Forum for Science, Industry and Business

Sponsored by:     3M 
Search our Site:

 

Sulfur in every pore

11.04.2012
Improved batteries with carbon nanoparticles

From smartphones to e-bikes, the number of mobile electronic devices is steadily growing around the world. As a result, there is an increased need for batteries that are small and light, yet powerful. As the potential for the further improvement of lithium-ion batteries is nearly exhausted, experts are now turning to a new and promising power storage device: lithium-sulfur batteries.

In an important step toward the further development of this type of battery, a team led by Professor Thomas Bein of LMU Munich and Linda Nazar of Waterloo University in Canada has developed porous carbon nanoparticles that utilize sulfur molecules to achieve the greatest possible efficiency. (Angewandte Chemie, April 2012)

In prototypes of the lithium-sulfur battery, lithium ions are exchanged between lithium- and sulfur-carbon electrodes. The sulfur plays a special role in this system: Under optimal circumstances, it can absorb two lithium ions per sulfur atom. It is therefore an excellent energy storage material due to its low weight. At the same time, sulfur is a poor conductor, meaning that electrons can only be transported with great difficulty during charging and discharging. To improve this battery's design the scientists at Nanosystems Initiative Munich (NIM) strive to generate sulfur phases with the greatest possible interface area for electron transfer by coupling them with a nanostructured conductive material.

To this end, Thomas Bein and his team at NIM first developed a network of porous carbon nanoparticles. The nanoparticles have 3- to 6-nanometer wide pores, allowing the sulfur to be evenly distributed. In this way, almost all of the sulfur atoms are available to accept lithium ions. At the same time they are also located close to the conductive carbon.

"The sulfur is very accessible electrically in these novel and highly porous carbon nanoparticles and is stabilized so that we can achieve a high initial capacity of 1200 mAh/g and good cycle stability," explains Thomas Bein. "Our results underscore the significance of nano-morphology for the performance of new energy storage concepts."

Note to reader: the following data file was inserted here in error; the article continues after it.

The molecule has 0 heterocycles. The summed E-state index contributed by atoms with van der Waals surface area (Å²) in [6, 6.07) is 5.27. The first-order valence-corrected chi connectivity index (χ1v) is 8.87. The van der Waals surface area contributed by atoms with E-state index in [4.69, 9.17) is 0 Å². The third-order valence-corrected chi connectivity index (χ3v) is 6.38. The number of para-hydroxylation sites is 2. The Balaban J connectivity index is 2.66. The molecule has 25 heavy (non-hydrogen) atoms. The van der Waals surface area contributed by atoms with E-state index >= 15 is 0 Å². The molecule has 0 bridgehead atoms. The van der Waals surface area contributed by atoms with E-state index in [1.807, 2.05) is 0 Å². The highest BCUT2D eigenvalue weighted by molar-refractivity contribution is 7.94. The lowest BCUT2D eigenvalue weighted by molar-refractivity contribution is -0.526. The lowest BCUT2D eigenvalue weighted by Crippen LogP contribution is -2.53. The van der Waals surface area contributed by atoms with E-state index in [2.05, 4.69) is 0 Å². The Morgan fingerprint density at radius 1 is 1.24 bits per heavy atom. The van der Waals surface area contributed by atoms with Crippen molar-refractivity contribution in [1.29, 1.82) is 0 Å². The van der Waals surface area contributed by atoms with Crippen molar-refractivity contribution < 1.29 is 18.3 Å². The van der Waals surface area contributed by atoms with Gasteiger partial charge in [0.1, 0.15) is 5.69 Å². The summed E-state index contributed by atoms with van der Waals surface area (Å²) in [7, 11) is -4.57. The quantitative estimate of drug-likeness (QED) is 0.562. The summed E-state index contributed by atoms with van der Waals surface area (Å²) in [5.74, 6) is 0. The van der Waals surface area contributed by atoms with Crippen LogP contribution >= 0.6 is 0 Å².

The carbon structure also reduces the so-called polysulfide problem. Polysulfides form as intermediate products of the electrochemical processes and can have a negative impact on the charging and discharging of the battery. The carbon network binds the polysulfides, however, until their conversion to the desired dilithium sulfide is achieved. The scientists were also able to coat the carbon material with a thin layer of silicon oxide which protects against polysulfides without reducing conductivity.

Incidentally, the scientists have also set a record with their new material: According to the latest data, their material has the largest internal pore volume (2.32 cm3/g) of all mesoporous carbon nanoparticles, and an extremely large surface area of 2445 m2/g. This corresponds roughly to an object with the volume of a sugar cube and the surface of ten tennis courts. Large surface areas like this might soon be hidden inside our batteries.

Publication:
"Spherical Ordered Mesoporous Carbon Nanoparticles with Extremely High Porosity for Lithium-Sulfur Batteries". Jörg Schuster, Guang He, Benjamin Mandlmeier, Taeeun Yim, Kyu Tae Lee, Thomas Bein and Linda F. Nazar.
In: Angewandte Chemie, Article first published online: 1 MAR 2012
doi: 10.1038/nm.2720
Contact:
Prof. Thomas Bein
Chair of Physical Chemistry
Phone: +49 89 2180 77621
Email: tbein@cup.uni-muenchen.de

Dr. Kathrin Bilgeri | EurekAlert!
Further information:
http://www.lmu.de
http://bein.cup.uni-muenchen.de

More articles from Life Sciences: